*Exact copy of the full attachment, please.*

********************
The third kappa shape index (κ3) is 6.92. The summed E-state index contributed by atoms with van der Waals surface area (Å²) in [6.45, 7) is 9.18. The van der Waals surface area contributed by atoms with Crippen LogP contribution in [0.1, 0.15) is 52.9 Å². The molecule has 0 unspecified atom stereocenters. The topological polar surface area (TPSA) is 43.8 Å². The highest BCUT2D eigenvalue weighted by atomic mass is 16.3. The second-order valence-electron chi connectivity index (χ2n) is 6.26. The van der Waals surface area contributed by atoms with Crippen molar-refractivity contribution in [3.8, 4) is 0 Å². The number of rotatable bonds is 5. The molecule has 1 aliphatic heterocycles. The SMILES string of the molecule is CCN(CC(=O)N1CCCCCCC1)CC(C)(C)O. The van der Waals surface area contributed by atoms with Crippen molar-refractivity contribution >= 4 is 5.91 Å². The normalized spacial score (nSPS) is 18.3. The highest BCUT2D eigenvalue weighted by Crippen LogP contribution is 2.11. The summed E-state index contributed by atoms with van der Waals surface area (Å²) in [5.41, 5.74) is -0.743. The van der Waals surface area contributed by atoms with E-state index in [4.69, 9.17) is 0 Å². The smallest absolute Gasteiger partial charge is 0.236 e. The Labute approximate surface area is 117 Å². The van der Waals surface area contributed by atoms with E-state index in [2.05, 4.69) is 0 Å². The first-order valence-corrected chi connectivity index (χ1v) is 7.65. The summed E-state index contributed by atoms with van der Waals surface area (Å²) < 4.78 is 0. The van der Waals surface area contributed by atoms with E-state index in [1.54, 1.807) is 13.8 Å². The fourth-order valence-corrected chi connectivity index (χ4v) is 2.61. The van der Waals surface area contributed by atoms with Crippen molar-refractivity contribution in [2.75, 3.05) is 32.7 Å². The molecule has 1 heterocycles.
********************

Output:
The third kappa shape index (κ3) is 6.92. The summed E-state index contributed by atoms with van der Waals surface area (Å²) in [6.45, 7) is 9.18. The van der Waals surface area contributed by atoms with Crippen LogP contribution in [0.1, 0.15) is 52.9 Å². The molecule has 0 unspecified atom stereocenters. The topological polar surface area (TPSA) is 43.8 Å². The highest BCUT2D eigenvalue weighted by atomic mass is 16.3. The second-order valence-electron chi connectivity index (χ2n) is 6.26. The van der Waals surface area contributed by atoms with Crippen molar-refractivity contribution in [3.8, 4) is 0 Å². The number of rotatable bonds is 5. The molecule has 1 aliphatic heterocycles. The SMILES string of the molecule is CCN(CC(=O)N1CCCCCCC1)CC(C)(C)O. The van der Waals surface area contributed by atoms with Crippen molar-refractivity contribution >= 4 is 5.91 Å². The normalized spacial score (nSPS) is 18.3. The highest BCUT2D eigenvalue weighted by Crippen LogP contribution is 2.11. The summed E-state index contributed by atoms with van der Waals surface area (Å²) in [5.41, 5.74) is -0.743. The van der Waals surface area contributed by atoms with E-state index in [4.69, 9.17) is 0 Å². The smallest absolute Gasteiger partial charge is 0.236 e. The Labute approximate surface area is 117 Å². The van der Waals surface area contributed by atoms with E-state index in [2.05, 4.69) is 0 Å². The first-order valence-corrected chi connectivity index (χ1v) is 7.65. The summed E-state index contributed by atoms with van der Waals surface area (Å²) < 4.78 is 0. The van der Waals surface area contributed by atoms with E-state index in [1.54, 1.807) is 13.8 Å². The fourth-order valence-corrected chi connectivity index (χ4v) is 2.61. The van der Waals surface area contributed by atoms with Crippen molar-refractivity contribution in [2.75, 3.05) is 32.7 Å². The molecule has 1 heterocycles.